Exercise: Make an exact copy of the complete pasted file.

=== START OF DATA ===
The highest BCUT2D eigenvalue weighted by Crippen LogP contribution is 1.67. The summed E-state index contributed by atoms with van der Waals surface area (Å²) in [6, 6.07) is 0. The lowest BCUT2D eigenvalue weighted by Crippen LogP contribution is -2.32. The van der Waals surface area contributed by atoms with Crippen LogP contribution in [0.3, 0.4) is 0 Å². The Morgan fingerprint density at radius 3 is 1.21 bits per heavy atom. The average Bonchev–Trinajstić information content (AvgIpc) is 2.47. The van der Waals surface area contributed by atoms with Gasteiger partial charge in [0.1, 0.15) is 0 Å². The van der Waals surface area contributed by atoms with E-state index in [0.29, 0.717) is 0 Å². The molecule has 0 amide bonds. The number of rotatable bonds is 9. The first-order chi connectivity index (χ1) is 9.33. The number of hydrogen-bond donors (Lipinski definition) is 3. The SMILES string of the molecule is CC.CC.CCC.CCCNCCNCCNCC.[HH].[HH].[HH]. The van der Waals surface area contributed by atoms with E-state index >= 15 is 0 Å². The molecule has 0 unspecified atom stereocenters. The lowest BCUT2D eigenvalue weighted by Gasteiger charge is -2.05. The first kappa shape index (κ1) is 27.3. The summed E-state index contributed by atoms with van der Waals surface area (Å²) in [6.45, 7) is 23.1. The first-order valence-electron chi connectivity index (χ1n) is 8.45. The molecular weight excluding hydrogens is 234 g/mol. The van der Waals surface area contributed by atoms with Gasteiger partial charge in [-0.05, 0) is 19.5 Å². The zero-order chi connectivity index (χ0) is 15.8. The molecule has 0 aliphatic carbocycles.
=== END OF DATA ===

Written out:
The highest BCUT2D eigenvalue weighted by Crippen LogP contribution is 1.67. The summed E-state index contributed by atoms with van der Waals surface area (Å²) in [6, 6.07) is 0. The lowest BCUT2D eigenvalue weighted by Crippen LogP contribution is -2.32. The van der Waals surface area contributed by atoms with Crippen LogP contribution in [0.3, 0.4) is 0 Å². The Morgan fingerprint density at radius 3 is 1.21 bits per heavy atom. The average Bonchev–Trinajstić information content (AvgIpc) is 2.47. The van der Waals surface area contributed by atoms with Gasteiger partial charge in [0.1, 0.15) is 0 Å². The van der Waals surface area contributed by atoms with E-state index in [0.29, 0.717) is 0 Å². The molecule has 0 amide bonds. The number of rotatable bonds is 9. The first-order chi connectivity index (χ1) is 9.33. The number of hydrogen-bond donors (Lipinski definition) is 3. The SMILES string of the molecule is CC.CC.CCC.CCCNCCNCCNCC.[HH].[HH].[HH]. The van der Waals surface area contributed by atoms with E-state index >= 15 is 0 Å². The molecule has 0 unspecified atom stereocenters. The lowest BCUT2D eigenvalue weighted by Gasteiger charge is -2.05. The first kappa shape index (κ1) is 27.3. The summed E-state index contributed by atoms with van der Waals surface area (Å²) in [6.45, 7) is 23.1. The first-order valence-electron chi connectivity index (χ1n) is 8.45. The molecular weight excluding hydrogens is 234 g/mol. The van der Waals surface area contributed by atoms with Gasteiger partial charge in [-0.05, 0) is 19.5 Å². The zero-order chi connectivity index (χ0) is 15.8. The molecule has 0 aliphatic carbocycles.